One among several “Lady Fancy Ropers” of the Byers’ era, Elsie Janis encouraged ladies in an introductory chapter to Byers’ book to learn how to rope. She advised them not to wear a dress for which they had future plans or to begin practicing in the drawing room, unless it was someone else’s house.
Unidentified Cowgirl doing Russian Drag in the Saddle
Sometimes referred to as the Cossack, Suicide or Death Drag, the Russian drag, in terms of difficulty, is a 10-point trick compared to the 95-point Going Between the Hind Legs from Above trick. Before attempting this trick, the rider must depend completely upon his horse and tighten his cinch. The rider, with one foot in the strap loop, hangs head downward over the saddle with the free foot raised above. To return to the saddle the rider lowers her left leg first to the left side of the horse and then swings her body upward and catches the horn in her left hand. She pulls herself up to a sitting position. According to Frank E. Dean in his book The Complete Book of Trick and Fancy Riding “the reason for the extra gesture with the left leg is to eliminate the possibility of going completely over the horse into a real suicide drag on the other side.”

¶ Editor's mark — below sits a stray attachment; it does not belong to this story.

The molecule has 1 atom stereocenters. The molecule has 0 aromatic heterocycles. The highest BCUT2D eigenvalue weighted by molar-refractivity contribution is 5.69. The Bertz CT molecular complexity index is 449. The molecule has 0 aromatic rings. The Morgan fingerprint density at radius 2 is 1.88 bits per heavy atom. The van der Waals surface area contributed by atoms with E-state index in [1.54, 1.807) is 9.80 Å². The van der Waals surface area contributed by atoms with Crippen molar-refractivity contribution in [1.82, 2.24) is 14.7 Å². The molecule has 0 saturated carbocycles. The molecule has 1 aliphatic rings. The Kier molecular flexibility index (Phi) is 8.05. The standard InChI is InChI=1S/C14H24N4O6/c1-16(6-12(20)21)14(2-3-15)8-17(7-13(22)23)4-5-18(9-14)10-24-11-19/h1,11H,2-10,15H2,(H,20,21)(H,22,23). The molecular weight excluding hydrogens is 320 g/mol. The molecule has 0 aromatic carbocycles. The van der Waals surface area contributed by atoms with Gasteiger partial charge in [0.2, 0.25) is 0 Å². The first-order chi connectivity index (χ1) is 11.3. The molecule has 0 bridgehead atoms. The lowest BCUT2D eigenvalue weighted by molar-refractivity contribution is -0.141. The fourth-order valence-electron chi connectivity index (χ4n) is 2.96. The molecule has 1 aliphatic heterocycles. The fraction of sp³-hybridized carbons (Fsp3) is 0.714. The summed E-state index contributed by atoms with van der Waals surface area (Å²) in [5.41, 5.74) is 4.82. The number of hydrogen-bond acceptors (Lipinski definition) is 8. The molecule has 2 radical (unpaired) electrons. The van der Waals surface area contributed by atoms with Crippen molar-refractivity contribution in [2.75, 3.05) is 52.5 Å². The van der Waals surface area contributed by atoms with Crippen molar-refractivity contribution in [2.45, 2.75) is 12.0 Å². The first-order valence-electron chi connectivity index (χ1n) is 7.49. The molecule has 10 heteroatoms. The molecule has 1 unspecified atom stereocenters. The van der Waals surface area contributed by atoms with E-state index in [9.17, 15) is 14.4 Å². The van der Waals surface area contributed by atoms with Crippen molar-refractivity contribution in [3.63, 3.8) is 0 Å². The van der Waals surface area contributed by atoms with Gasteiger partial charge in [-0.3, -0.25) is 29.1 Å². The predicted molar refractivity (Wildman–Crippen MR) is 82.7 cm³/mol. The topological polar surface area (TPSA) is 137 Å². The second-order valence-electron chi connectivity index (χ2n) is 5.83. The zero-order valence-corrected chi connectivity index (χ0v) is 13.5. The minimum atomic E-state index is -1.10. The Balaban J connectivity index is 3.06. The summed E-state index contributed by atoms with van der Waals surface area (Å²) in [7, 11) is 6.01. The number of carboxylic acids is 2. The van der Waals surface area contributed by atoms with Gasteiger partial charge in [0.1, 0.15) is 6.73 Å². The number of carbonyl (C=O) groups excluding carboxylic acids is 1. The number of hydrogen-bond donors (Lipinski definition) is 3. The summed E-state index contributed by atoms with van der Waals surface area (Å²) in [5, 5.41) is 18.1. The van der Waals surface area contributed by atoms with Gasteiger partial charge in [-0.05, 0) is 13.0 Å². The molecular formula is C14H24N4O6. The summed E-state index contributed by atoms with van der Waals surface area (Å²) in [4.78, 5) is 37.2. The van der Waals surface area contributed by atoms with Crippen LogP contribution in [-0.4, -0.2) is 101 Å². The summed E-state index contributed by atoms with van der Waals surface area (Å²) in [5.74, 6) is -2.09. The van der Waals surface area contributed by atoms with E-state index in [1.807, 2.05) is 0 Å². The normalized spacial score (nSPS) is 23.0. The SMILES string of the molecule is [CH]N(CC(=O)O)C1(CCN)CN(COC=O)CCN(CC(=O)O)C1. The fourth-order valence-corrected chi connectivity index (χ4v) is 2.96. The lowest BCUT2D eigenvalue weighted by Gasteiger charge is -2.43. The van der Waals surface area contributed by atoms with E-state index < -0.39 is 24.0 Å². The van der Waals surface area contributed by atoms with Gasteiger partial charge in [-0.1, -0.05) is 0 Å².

“Florence Randolph Lady Champion Trick Rider”
Early in her career known as Princess Mohawk, the diminutive Florence Hughes Fenton Randolph (1898-1971) was an outstanding trick and bronc rider. She stunt doubled in Hollywood films for famous actresses in scenes requiring horses jumping over obstacles or ditches. In 1925 she married Floyd Randolph, a Wild West showman and saddle shop owner. Here Randolph is shown doing the One-Foot Slick Saddle Stand, a trick with a 70-point degree of difficulty.
“Opal Woods Making Four Horse Catch, Vinita Rodeo”
Will Rogers (1879-1935) was one of the greatest trick and fancy ropers of his time. The 1925 silent movie, “The Roping Fool,” is a showcase of Rogers’ skills and abilities. In his vaudeville show Rogers used ropes that ranged from seven to 90 feet in length. During one show in which none of the tricks were working the way he wanted, he quipped, “Swinging a rope is all right, when your neck ain’t in it. Then it’s hell.”